5. On the 27th July an application was made to the Appellate Side of this Court for an order staying the proceedings in the winding up petition pending the hearing of the appeal which had been riled against the order of Stodart, J., refusing to allow the Rs. 10,000 to be paid out of the assets of the Bank for the purposes of the investigation by the Reserve Bank. That this appeal should have been persisted in seeing that the Reserve Bank had agreed to undertake the investigation at its own expense is a matter of some surprise. The Court refused an order of stay, but heard the appeal itself on the 9th August and by an order dated 12th August dismissed it. On the 28th July by an order of Venkataramana Rao, J., the hearing of the winding up petition was further adjourned to the 18th August. On the 9th August the second respondent wrote a letter to the Secretary to the Government of Madras, Development Department, forwarding a copy of the preliminary report of the special officer appointed to investigate the affairs of the Bank together with other documents and in the course of this letter said:
I am directed by the Governor of the Bank to intimate to you that we consider it would be very helpful if the Madras Government would release to the press the Governor's official letter dated the 22nd July, 1938, addressed to the Prime Minister
6. As the result of this letter the Government of Madras issued to the Press for publication the first respondent's letter and it was published in the local press the same day. The petition for the winding up of the Bank was then pending and was not dealt with until the 5th September when Venkataramana Rao, J., passed an order for compulsory winding up. A scheme of reconstruction of the Bank had in the meantime been presented on behalf of certain creditors. In his order granting the winding up petition, the learned Judge directed the official liquidators to report on the scheme, and that is how the matter stands at present.
7. The petitioner complains that the letter of the first respondent constitutes contempt of Court inasmuch as it expresses an opinion that the winding up petition should be granted. There is much force in this contention. In asking the Government of Madras to release the letter for publication we are convinced that the first respondent had no intention to act in contempt.
8. His intention was merely to inform the creditors and shareholders of the Bank what he considered should be the proper attitude to adopt with regard to the winding up petition. The intention of the first respondent and the bona fide nature of his action have an important bearing on the question whether the Court should take action on the petition, but good intention is not the deciding factor in a matter of contempt. To comment on a case which is sub judice or to suggest that the Court should take a cartain course in respect of a matter before it undoubtedly constitutes contempt and honesty of motive cannot remove it from this category. If this were to be allowed persons in a position to assist the Court by their evidence might be prevented from coming forward, and persons appearing as witnesses might be influenced in their testimony. The criterion is not whether the Court will be influenced, but whether the action complained of is calculated to prejudice the course of justice. In the present case it has been shown that one creditor at least was influenced by the letter of the first respondent. We refer to the letter which appeared in the 'IMadras Mail'. In this letter which is dated the 16th August, and was published on the 19th August,, the writer says:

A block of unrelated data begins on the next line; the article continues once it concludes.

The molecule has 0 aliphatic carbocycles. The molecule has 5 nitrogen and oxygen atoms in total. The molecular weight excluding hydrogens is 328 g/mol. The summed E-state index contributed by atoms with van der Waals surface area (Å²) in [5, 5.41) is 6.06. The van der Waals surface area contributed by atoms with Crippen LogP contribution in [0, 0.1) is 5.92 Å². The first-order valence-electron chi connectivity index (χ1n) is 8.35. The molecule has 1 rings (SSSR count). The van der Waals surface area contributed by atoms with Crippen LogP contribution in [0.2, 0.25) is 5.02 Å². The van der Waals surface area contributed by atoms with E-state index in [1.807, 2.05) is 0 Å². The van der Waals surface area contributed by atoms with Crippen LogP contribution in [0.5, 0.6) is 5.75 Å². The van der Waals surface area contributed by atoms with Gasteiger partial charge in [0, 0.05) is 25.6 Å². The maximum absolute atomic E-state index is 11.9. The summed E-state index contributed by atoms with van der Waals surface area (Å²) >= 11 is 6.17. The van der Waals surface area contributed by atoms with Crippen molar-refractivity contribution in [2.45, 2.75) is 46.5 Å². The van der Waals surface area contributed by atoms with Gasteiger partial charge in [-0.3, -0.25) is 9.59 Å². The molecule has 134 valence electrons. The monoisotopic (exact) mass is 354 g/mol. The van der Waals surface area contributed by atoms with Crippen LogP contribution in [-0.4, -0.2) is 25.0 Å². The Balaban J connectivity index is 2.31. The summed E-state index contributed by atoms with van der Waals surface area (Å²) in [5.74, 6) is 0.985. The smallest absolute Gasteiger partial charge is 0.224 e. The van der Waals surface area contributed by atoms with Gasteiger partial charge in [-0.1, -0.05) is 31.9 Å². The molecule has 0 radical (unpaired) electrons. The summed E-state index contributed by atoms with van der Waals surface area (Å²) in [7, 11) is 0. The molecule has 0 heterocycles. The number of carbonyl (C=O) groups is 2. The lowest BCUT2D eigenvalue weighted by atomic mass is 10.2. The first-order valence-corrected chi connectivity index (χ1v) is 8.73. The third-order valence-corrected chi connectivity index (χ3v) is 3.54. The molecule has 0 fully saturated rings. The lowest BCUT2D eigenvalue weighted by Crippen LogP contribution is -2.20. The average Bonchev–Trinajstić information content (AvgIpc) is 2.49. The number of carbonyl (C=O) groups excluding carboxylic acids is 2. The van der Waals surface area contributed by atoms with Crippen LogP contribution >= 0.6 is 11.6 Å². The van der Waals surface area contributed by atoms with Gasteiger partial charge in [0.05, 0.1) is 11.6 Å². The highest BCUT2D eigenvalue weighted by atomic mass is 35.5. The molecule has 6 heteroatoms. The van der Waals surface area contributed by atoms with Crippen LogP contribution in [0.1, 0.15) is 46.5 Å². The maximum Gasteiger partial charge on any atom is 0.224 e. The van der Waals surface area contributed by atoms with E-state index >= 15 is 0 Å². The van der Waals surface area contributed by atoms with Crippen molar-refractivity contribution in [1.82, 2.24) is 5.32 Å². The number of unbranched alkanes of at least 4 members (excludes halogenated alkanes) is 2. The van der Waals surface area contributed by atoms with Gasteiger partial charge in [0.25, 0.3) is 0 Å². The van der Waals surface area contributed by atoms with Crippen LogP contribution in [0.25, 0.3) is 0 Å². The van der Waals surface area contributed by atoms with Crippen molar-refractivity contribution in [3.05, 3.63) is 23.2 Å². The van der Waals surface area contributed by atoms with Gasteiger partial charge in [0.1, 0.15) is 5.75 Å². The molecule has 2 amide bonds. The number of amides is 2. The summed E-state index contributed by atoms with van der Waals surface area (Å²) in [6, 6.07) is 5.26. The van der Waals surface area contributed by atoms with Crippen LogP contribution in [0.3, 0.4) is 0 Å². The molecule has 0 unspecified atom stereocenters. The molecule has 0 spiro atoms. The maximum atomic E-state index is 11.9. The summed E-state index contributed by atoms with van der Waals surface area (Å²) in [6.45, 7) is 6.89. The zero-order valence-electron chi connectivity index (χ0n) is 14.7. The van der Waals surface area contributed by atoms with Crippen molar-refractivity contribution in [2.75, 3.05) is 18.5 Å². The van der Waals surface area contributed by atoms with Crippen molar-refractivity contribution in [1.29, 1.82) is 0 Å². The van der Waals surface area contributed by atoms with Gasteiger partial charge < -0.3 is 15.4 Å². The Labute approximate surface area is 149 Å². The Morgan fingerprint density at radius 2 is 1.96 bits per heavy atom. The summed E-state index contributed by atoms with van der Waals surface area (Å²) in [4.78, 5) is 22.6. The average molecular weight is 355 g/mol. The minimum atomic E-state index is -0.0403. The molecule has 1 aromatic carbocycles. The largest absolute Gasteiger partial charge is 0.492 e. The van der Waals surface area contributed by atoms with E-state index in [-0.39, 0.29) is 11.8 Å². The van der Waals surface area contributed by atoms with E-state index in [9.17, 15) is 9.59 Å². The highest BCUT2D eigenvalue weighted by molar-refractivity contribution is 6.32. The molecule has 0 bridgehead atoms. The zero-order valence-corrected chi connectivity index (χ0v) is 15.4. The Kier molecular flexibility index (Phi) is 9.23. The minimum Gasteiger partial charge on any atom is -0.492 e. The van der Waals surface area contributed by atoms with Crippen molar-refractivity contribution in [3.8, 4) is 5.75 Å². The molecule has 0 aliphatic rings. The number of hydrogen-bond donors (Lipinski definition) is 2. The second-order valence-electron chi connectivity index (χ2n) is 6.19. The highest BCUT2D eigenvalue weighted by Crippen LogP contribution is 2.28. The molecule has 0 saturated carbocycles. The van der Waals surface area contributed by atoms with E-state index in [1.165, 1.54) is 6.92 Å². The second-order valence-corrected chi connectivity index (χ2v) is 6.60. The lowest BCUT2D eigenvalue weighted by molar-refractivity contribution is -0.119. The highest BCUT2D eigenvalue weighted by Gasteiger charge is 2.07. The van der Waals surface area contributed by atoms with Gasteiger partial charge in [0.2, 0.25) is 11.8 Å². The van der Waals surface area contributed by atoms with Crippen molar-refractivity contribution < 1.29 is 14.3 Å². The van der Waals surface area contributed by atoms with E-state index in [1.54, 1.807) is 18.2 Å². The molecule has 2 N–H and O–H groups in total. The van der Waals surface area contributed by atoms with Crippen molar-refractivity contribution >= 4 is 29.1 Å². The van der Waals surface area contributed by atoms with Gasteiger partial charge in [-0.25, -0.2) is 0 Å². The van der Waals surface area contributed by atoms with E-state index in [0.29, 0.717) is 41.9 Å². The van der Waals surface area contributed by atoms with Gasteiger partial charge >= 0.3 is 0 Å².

After reading that opinion (that of the first respondent expressed in his letter of the 22nd July) I am strongly for the immediate liquidation of the Bank and probably many other depositors have changed their minds after knowing the statement of the Reserve Bank,
For the reconstruction of the bank it is necessary to create confidence and I fail to see how this can be done if the scheme is not backed by the Reserve Bank. I think that, in the absence of higher and more reliable authority, the creditors must believe the Reserve Bank, whose opinion is that 'no useful purpose would now be served by postponing liquidation proceedings'.
9. At the time when the first respondent's letter was published the reconstruction scheme had not been placed before the Court, but it was known that a committee of creditors proposed to put forward a scheme. The matter was in fact mentioned in the course of the arguments heard by Stodart, J., at the beginning of August. To comment on a case which is about to come before the Court with knowledge of the fact is in our opinion just as much a contempt as comment on a case actually launched. In Rex v. Parke (1903) 2 K.B. Wills, J., in the course of his judgment observed:
Great stress has been laid by Mr. Danckwerts upon an expression which has been used in the judgments upon questions of this kind - that the remedy exists when there is a cause pending in the Court. We think undue importance has been attached to it. It is true that in very nearly all the cases which have arisen there has been a cause actually begun so that the expression, quite natural under the circumstances, accentuates the fact, not that the case has been begun, but that it is not at an end. That is the cardinal consideration. It is possible very effectually to poison the fountain of justice before it begins to flow. It is not possible to do so when the stream has ceased.
10. The question whether there can be contempt of Court when proceedings are imminent but not yet launched was also discussed in Rex v. Daily Mirror : Smith, Ex parte (1927) 1 K.B. 845 but as' the question did not call for a decision, no decision was given. Lord Hewart, C.J., however, quoted the passage which has just been cited from the judgment of Wills, J., and as there was no indication of disapproval it may, we think, be taken tha,t the leaning was in the same direction.